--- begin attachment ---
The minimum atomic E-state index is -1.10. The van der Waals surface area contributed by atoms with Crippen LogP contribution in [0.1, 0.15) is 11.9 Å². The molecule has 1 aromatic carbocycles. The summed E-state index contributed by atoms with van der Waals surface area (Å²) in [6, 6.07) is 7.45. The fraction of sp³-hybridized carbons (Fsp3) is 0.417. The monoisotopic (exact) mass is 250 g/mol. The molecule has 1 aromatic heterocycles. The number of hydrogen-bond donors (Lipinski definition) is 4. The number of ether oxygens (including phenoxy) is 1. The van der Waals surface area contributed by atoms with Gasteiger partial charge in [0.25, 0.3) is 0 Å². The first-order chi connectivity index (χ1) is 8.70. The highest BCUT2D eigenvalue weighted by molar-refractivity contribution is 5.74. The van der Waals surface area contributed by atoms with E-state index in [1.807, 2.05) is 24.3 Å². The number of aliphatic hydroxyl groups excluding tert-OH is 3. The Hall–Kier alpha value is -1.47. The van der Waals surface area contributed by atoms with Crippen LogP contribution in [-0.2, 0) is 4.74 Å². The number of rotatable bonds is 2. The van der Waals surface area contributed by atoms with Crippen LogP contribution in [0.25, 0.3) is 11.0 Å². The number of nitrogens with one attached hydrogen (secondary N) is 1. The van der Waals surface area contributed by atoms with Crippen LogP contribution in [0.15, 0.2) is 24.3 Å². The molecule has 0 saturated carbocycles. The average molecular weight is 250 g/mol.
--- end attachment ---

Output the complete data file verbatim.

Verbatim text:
The minimum atomic E-state index is -1.10. The van der Waals surface area contributed by atoms with Crippen LogP contribution in [0.1, 0.15) is 11.9 Å². The molecule has 1 aromatic carbocycles. The summed E-state index contributed by atoms with van der Waals surface area (Å²) in [6, 6.07) is 7.45. The fraction of sp³-hybridized carbons (Fsp3) is 0.417. The monoisotopic (exact) mass is 250 g/mol. The molecule has 1 aromatic heterocycles. The number of hydrogen-bond donors (Lipinski definition) is 4. The number of ether oxygens (including phenoxy) is 1. The van der Waals surface area contributed by atoms with Gasteiger partial charge in [0.25, 0.3) is 0 Å². The first-order chi connectivity index (χ1) is 8.70. The highest BCUT2D eigenvalue weighted by molar-refractivity contribution is 5.74. The van der Waals surface area contributed by atoms with E-state index in [1.807, 2.05) is 24.3 Å². The number of aliphatic hydroxyl groups excluding tert-OH is 3. The Hall–Kier alpha value is -1.47. The van der Waals surface area contributed by atoms with Crippen LogP contribution in [-0.2, 0) is 4.74 Å². The number of rotatable bonds is 2. The van der Waals surface area contributed by atoms with Crippen LogP contribution in [0.25, 0.3) is 11.0 Å². The number of nitrogens with one attached hydrogen (secondary N) is 1. The van der Waals surface area contributed by atoms with Crippen LogP contribution in [0.15, 0.2) is 24.3 Å². The molecule has 0 saturated carbocycles. The average molecular weight is 250 g/mol.